International Center of Photography presents The Loving Story. Photographs by Grey Villet

The Loving Story: Photographs by Grey Villet, on view at the International Center of Photography (1133 Avenue of the Americas at 43rd Street) January 20 – May 6, 2012, presents a series of intimate photographs showing the love and unguarded emotions shared by Richard and Mildred Loving, a shy, nonpolitical married couple whose landmark United States Supreme Court case Loving v. Virginia overturned the country’s anti- miscegenation laws.


Grey Villet, [Richard and Mildred Loving sitting in open door of car celebrating Richard’s winning race, Sumerduck dragway, Sumerduck, Virginia], April 1965.© Estate of Grey Villet

The exhibition, organized by Assistant Curator of Collections Erin Barnett, includes some twenty vintage prints by Grey Villet drawn from Villet’s estate and the Loving family. An HBO documentary The Loving Story, directed by veteran photo editor and filmmaker Nancy Buirski, inspired a stronger look at Villet’s legacy and his intimate images of the Lovings. In the film, his images become a narrative tool that underscores Villet’s personal approach to the couple’s story. The film debuts February 14, 2012.

The photographs focus not on the epic legal battle surrounding this groundbreaking Civil Rights case, but instead show the Lovings’s dedication to each other and their family, and their daily life in the Virginia countryside they cherished. On assignment for LIFE magazine in 1965, Villet traveled to Virginia to photograph Richard Loving, a white man, and his wife Mildred, a woman of African American and Native American descent. Both families had lived in Virginia for generations; even during the Jim Crow era, their town was known for friendly relations between the races and there were many mixed-race residents.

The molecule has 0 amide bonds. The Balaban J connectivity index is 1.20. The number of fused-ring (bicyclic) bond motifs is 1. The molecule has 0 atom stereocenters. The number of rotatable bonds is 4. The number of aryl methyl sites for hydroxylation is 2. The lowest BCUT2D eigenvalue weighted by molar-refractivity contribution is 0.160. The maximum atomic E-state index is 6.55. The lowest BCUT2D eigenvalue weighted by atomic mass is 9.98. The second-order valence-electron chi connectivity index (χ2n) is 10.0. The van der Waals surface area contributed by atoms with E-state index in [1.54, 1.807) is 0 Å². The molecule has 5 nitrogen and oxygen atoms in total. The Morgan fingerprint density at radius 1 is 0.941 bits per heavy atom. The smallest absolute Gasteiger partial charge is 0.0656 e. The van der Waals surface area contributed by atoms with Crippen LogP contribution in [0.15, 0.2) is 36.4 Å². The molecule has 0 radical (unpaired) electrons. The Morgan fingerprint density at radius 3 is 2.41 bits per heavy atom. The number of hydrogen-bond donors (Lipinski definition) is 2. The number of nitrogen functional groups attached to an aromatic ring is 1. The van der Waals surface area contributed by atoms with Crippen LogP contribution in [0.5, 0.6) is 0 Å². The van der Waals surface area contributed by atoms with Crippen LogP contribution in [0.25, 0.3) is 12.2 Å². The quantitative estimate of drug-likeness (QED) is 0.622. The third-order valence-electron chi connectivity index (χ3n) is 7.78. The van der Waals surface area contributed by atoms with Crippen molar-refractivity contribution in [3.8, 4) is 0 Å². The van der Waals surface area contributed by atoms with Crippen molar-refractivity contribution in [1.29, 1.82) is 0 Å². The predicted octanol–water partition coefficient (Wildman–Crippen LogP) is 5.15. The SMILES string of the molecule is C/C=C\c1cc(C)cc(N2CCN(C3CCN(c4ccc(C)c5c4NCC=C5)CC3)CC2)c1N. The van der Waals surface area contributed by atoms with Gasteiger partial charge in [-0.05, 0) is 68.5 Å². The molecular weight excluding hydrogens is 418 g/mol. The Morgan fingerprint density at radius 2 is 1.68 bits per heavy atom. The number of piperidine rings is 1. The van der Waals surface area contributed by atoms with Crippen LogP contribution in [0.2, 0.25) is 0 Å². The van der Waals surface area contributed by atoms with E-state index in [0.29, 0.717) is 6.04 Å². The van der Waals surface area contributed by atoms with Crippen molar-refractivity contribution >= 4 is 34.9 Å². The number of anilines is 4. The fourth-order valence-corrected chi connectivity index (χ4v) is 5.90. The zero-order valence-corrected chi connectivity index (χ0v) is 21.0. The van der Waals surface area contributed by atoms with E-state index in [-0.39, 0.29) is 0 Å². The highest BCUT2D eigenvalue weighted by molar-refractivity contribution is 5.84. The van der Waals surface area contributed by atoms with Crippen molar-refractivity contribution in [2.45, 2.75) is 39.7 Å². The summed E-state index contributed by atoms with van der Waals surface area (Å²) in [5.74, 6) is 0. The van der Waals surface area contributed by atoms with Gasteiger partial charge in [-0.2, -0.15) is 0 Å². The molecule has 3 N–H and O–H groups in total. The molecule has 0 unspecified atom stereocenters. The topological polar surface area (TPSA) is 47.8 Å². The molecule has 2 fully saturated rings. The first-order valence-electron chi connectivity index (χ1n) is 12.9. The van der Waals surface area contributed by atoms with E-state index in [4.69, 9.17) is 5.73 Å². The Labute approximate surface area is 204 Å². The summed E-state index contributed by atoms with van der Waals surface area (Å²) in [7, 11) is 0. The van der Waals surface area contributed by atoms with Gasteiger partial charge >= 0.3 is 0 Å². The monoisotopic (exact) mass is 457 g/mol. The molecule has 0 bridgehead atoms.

The Lovings married in 1958 in Washington, DC, but their interracial marriage was illegal in their home state. Found guilty of violating Virginia’s anti-miscegenation law and banished from their home, the Lovings enlisted the American Civil Liberties Union, which brought their case to the U.S. Supreme Court in 1966. The following year, the court unanimously declared Virginia’s Racial Integrity Act of 1924 unconstitutional and ended all race-based marriage bans in the U.S.

“Villet’s intimate access to the Lovings and his tender images show us a side of the couple and their three children the monumental case could not. In fighting for their right to life as husband and wife in their home state, the Lovings, who were not active in the Civil Rights movement, changed American culture and politics. As marriage equality gains support and the first mixed-race U.S. president finishes his first term, the case continues to have relevance,” said Barnett.

South African–born Villet (1927–2000) created some of LIFE magazine’s most poignant photo essays during his seventeen-year tenure. He and his wife, the writer Barbara Cummiskey Villet, collaborated on some of the finest in-depth stories ever to appear in the magazine, including The Lash of Success (1961), a look at one man’s journey to wealth and success, and a year-long investigation of the Levi Smith family of Vermont, which ran in fifty pages’ worth of installments (1966). The Villets also published two books: Those Whom God Chooses (New York: Viking Press, 1966) and Blood River (New York: Everest House, 1982).

This exhibition was made possible with public funds from the New York City Department of Cultural Affairs in partnership with the City Council.

The International Center of Photography (ICP) was founded in 1974 by Cornell Capa (1918-2008) as an institution dedicated to photography that occupies a vital and central place in contemporary culture as it reflects and influences social change. Through our museum, school and community programs, we embrace photography’s ability to open new opportunities for personal and aesthetic expression, transform popular culture, and continually evolve to incorporate new technologies. ICP has presented more than 500 exhibitions, bringing the work of more than 3,000 photographers and other artists to the public in one-person and group exhibitions and provided thousands of classes and workshops that have enriched tens of thousands of students. Visit www.icp.org for more information.

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